Picks and Pans Review: The Impossible Bird

UPDATED 01/23/1995 at 01:00 AM EST Originally published 01/23/1995 at 01:00 AM EST

Nick Lowe

As 45-year-old Lowe, long regarded as one of Britain's quirkiest and funniest pop exports, enters the rock equivalent of the golden years, he seems to be recasting himself as a '50s-style crooner, singing mostly heartbreaking ballads mixed with an occasional mischievous tune. His more serious side is revealed on "The Beast in Me," when he straps on his acoustic guitar and sings in an appropriately plaintive, detached tone. But Lowe, who titled one of his albums Party of One, is careful to show that his famous funny bone is still intact; he uses the song "12 Step Program" as a metaphor for a bad breakup.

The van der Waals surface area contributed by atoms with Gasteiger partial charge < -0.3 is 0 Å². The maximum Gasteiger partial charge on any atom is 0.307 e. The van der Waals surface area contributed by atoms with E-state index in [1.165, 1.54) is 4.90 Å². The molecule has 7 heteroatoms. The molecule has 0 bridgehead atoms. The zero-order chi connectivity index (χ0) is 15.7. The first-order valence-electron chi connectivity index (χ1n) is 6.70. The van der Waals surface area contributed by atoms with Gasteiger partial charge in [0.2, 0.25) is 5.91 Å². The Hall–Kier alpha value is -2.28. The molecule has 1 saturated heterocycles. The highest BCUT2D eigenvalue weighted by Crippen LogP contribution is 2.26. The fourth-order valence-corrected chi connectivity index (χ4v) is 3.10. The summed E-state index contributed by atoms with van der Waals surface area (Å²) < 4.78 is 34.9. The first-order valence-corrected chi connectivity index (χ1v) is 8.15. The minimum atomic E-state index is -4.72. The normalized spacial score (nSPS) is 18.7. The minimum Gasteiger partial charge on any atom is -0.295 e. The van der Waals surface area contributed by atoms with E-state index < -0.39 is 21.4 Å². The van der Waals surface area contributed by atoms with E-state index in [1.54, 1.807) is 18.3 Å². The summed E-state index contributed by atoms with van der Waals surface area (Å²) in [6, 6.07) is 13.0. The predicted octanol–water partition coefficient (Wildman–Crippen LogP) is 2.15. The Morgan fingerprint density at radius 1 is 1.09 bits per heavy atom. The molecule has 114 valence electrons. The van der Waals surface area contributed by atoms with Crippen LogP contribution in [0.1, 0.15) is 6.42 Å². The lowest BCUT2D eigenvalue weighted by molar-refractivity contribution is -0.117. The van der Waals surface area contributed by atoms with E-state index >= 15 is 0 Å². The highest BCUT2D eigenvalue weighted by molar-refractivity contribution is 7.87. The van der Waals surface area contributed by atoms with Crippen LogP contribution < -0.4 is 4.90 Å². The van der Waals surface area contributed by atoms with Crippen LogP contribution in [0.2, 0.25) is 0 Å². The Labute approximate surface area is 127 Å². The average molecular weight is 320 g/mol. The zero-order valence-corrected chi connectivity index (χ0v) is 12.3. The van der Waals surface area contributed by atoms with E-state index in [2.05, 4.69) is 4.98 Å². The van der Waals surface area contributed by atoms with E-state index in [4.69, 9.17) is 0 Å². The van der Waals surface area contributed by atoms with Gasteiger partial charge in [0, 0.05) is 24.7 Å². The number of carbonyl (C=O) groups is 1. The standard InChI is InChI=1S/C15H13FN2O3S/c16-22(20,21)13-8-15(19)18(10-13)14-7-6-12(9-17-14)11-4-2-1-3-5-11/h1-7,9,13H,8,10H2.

Old Lowe fans might want some more of the rockabilly feel of "I'll Be There" sprinkled throughout the record. But the beautifully crafted ballads and smart sense of fun make The Impossible Bird a high point in his career. (Upstart Sounds)

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